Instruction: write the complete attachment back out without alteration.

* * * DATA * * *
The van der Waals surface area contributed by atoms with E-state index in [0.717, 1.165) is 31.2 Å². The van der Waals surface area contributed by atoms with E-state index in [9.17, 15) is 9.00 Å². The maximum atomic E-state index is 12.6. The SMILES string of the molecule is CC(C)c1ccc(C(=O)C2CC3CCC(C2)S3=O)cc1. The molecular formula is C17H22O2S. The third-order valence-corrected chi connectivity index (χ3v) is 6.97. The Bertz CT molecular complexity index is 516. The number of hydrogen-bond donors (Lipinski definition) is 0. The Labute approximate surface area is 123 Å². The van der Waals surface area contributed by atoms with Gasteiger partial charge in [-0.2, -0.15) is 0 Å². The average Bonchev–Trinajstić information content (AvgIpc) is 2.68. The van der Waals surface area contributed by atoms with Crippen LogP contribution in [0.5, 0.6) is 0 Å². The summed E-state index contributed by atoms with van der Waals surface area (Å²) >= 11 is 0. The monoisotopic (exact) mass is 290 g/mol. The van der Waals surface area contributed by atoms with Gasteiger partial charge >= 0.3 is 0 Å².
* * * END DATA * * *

The van der Waals surface area contributed by atoms with E-state index in [0.717, 1.165) is 31.2 Å². The van der Waals surface area contributed by atoms with E-state index in [9.17, 15) is 9.00 Å². The maximum atomic E-state index is 12.6. The SMILES string of the molecule is CC(C)c1ccc(C(=O)C2CC3CCC(C2)S3=O)cc1. The molecular formula is C17H22O2S. The third-order valence-corrected chi connectivity index (χ3v) is 6.97. The Bertz CT molecular complexity index is 516. The number of hydrogen-bond donors (Lipinski definition) is 0. The Labute approximate surface area is 123 Å². The van der Waals surface area contributed by atoms with Gasteiger partial charge in [-0.2, -0.15) is 0 Å². The average Bonchev–Trinajstić information content (AvgIpc) is 2.68. The van der Waals surface area contributed by atoms with Crippen LogP contribution in [0.5, 0.6) is 0 Å². The summed E-state index contributed by atoms with van der Waals surface area (Å²) >= 11 is 0. The monoisotopic (exact) mass is 290 g/mol. The van der Waals surface area contributed by atoms with Gasteiger partial charge >= 0.3 is 0 Å².